Bug of the Week returns to the tropical rainforest of Belize to visit a curious clan of insects known as lanternflies. While standing in the shade of a large tree, I was surprised by small raindrops falling from a cloudless tropical sky. Feeling a little like John Forgerty, I wondered where the rain was coming from on a sunny day. A careful inspection of the lichen covered bark revealed several wonderful lanternflies hiding on the branches merrily sucking plant sap and expelling liquid leftovers from their derrieres. Lanternflies are relatives of aphids, cicadas, and sharpshooters we met in previous episodes of Bug of the Week.
They obtain nutrients by inserting soda straw – like mouthparts into the vascular system of the tree and removing sap. Relatively large volumes of sap must be processed for the lanternfly to gain sufficient nutrients and the excess liquid squirts from the rear end of the insect as liquid called honeydew, hence the “rain” on a sunny day. It took me several moments of careful searching to discover the cryptic lanternfly. The dusty white color of the insect’s skin blended marvelously with the lichen covered bark of the tree.
Camouflage is one of the important ways a lanternfly evades its predators in the forest. A second line of defense was revealed as I attempted to capture the lanternfly. As my hand approached the insect, the bug jumped from the tree and opened its forewings to reveal a bright scarlet pair of hindwings. The insect took flight in a flash of color, settled on the bark of a nearby tree, and quickly disappeared from view on the lichen encrusted background. This type of flash coloration is a defense commonly used by other insects such as grasshoppers and moths.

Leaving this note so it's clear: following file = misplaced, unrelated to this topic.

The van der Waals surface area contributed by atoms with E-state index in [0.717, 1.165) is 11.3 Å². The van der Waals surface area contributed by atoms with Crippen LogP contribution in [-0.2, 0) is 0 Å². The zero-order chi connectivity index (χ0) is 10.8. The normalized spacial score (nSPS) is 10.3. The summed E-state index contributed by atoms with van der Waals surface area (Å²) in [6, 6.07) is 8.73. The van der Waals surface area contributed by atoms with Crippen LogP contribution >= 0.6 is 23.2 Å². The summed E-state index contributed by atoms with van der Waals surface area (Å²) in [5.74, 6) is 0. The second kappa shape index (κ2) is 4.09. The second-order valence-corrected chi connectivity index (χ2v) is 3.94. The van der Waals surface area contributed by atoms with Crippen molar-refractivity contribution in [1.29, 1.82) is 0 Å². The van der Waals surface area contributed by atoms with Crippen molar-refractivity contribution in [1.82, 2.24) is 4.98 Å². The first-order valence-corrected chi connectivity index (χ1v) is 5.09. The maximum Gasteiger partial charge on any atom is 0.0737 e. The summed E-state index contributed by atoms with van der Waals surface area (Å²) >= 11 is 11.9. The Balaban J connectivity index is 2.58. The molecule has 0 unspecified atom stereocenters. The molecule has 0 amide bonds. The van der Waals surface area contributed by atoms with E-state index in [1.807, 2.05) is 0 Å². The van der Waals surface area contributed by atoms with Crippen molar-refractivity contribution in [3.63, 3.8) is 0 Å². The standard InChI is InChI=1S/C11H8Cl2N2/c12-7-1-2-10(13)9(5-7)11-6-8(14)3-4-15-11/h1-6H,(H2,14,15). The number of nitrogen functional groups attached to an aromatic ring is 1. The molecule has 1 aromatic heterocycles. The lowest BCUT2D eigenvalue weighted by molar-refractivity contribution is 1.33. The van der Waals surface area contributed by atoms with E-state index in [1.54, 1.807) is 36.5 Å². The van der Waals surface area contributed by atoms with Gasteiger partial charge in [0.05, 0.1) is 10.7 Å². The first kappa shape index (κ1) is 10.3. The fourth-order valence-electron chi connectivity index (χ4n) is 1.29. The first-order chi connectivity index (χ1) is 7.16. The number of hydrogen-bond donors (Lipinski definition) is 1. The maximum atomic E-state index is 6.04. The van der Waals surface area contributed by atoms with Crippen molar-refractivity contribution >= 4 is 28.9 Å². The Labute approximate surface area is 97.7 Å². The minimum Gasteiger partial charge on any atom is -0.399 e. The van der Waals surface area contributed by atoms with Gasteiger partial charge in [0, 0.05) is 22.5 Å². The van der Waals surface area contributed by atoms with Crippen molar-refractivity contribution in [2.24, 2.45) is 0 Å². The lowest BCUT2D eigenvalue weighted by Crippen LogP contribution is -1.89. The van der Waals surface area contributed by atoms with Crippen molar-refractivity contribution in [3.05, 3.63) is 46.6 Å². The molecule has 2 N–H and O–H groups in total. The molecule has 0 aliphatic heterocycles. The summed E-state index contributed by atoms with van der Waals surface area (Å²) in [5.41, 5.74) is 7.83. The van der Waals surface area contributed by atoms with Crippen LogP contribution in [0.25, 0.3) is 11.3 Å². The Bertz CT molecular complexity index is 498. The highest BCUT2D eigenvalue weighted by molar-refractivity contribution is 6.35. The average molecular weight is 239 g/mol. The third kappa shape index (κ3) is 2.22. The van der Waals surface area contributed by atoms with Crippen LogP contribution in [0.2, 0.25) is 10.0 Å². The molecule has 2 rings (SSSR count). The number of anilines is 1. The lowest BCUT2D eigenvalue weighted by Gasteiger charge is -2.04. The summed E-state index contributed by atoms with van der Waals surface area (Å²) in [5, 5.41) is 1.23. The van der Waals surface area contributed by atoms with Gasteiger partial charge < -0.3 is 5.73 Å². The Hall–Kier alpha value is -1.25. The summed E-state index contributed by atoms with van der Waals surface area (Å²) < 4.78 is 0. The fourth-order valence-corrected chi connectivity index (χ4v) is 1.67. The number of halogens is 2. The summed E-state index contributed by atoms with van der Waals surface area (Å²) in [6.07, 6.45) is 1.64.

Some lanternflies use one more trick to fool predators and that is to look like a predator themselves. Lanternflies in the genus Fulgora have an enlarged hollow structure adorning the front of their head. This structure has distinct patterns of color creating the image of two eyes and a grinning row of teeth. It is no surprise that one common name for this insect is the alligator bug or dragon-head bug. Image the surprise of a bird or lizard about to make a meal of a juicy bug when suddenly the predator is staring into the crazy face of a leering reptile. That would be enough to make me lose my appetite.
The excellent references “The Insects: An Outline of Entomology” by P.J. Gullan and P.S. Cranston and “Amazon Insects” by James L. Castner were used in preparing this Bug of the Week. Special thanks to Becky for fearlessly modeling the latest in a lanternfly accessory.